Words: Issy Aldridge
Images: Left: Twitter/Vogue Centre: Ron Wolfson/WireImage/Getty Images Right: Canva
The Fangirl Times is our new segment where we give you a concise round-up of the news you might have missed this week. Every Sunday, we share the biggest fandom events, ensuring that you stay up to date and in the loop with everything you need to know (incase you weren’t already!) Read last week’s entry here.
Following the public breakdown she experienced in 2008, Britney’s business and personal affairs were placed under the control of a conservator. Her Father Jamie has been controlling Britney’s affairs since that episode in 2008, where questions were raised on her state of mind following rows with ex-husband Kevin Federline. This legal arrangement is traditionally only implemented if the conservetee is incapacitated due to mental illness or declining physical health. But fans have noticed Britney acting unusually online across social media and at public appearances. This then sparked the beginnings of the Free Britney movement. They have campaigned tirelessly to see Britney freed from the conservatorship, and her testimony this week shows that she is of a similar view.
She stated that there has been an abuse of power under the conservatorship arrangement, with unfair restrictions placed on her freedom. She has accused her father of unduly controlling all aspects of her life, from her personal relationships to her working hours and appearances. “I’ve been in denial. I’ve been in shock. I am traumatised.” she said in her speech on Wednesday. You can read the full court transcript here.
After speaking in court, Spears took to social media to address her fans. “I’m bringing this to people’s attention because I don’t want people to think my life is perfect because it’s definitely not at all, and if you have read anything about me in the news this week… you obviously really know now it’s not,” she said.
Britney’s next hearing is set for July 14th. To learn more about the conservatorship and what the Free Britney movement is all about, read this article.
Festival organisers addressed fans on social media to share the news.
As part of the UK government’s Events Research Programme, Latitude Festival will return to Henham Park between the 22nd and 25th July. The ERP, which has seen the country host several pilot events in Liverpool as well as the scaled-back Download festival last week, is investigating the safety of these events on the risk of transmission of COVID-19 in crowds. The news comes after the government decided to postpone ‘Freedom Day’ on June 21st, due to worries of the new Delta Variant.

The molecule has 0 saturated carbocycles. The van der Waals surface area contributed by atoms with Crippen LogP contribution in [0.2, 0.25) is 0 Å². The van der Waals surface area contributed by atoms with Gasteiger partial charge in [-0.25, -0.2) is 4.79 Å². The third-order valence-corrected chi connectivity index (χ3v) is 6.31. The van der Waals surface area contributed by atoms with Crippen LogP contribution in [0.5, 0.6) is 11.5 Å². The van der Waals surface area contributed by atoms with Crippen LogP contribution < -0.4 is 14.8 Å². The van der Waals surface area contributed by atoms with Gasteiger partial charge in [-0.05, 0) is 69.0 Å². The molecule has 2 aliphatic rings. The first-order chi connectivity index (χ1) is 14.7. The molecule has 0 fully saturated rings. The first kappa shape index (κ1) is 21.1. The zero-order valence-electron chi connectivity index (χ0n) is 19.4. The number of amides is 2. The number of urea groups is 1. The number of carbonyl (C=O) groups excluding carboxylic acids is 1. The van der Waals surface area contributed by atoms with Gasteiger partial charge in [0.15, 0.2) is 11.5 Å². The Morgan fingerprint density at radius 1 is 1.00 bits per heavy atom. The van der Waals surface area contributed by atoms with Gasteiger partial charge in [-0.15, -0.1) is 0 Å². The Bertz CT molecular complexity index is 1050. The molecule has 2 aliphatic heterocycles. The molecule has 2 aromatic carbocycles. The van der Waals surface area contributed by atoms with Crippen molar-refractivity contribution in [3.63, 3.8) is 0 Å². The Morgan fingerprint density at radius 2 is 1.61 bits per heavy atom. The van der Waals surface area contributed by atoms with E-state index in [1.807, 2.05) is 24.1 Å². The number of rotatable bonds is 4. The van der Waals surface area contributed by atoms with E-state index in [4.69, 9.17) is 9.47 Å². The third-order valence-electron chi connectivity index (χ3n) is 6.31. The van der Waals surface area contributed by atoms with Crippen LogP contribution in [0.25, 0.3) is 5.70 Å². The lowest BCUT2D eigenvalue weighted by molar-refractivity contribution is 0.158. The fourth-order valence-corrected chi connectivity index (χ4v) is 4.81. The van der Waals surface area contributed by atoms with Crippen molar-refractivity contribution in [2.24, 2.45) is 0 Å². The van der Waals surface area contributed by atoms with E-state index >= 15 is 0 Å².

Melvin Benn, Latitude’s festival director said: “We have been working extremely hard to make sure that Latitude Festival can go ahead safely at full capacity. Becoming an ERP event gives us the security of going ahead. Crucially the additional research collected at Latitude will benefit all festivals and live events moving forward. Everyone will be welcome to attend as long as they have a negative lateral flow test or proof of two vaccinations.”
“After many months without live music and arts, we are ecstatic to return with a full capacity festival. Restarting festivals is crucially important to the wellbeing of everyone in society and we hope that Latitude will be the first of many festivals to take place this summer!”
35,000 music fans will gather to watch a roster of huge artists including Bombay Bicycle Club, Bastille, and Wolf Alice.
The Italian Band have ridden the Tik Tok wave to secure UK chart success.
The viral group who are best known for singles I WANNA BE YOUR SLAVE, and winning Eurovision hit, ZITTI E BUONI have climbed to the dizzying heights of the Top 10 this week. Thanks to trend-driven Tik Tok, I WANNA BE YOUR SLAVE has risen one place this week to Number 6, only charting behind the likes of Olivia Rodrigo, and KSI. Their 2017 single Beggin’ has also risen to enter the Top 10 this week, climbing staggering 60 places.
Speaking to NME following their Eurovision win, she said that the band are hoping to build upon their early success. “We really want to do our best to keep the attention by writing new music and trying to do some gigs in Europe and beyond,” she said. “We’re working hard and we just want to play everywhere. We’re just figuring out how to manage everything.”
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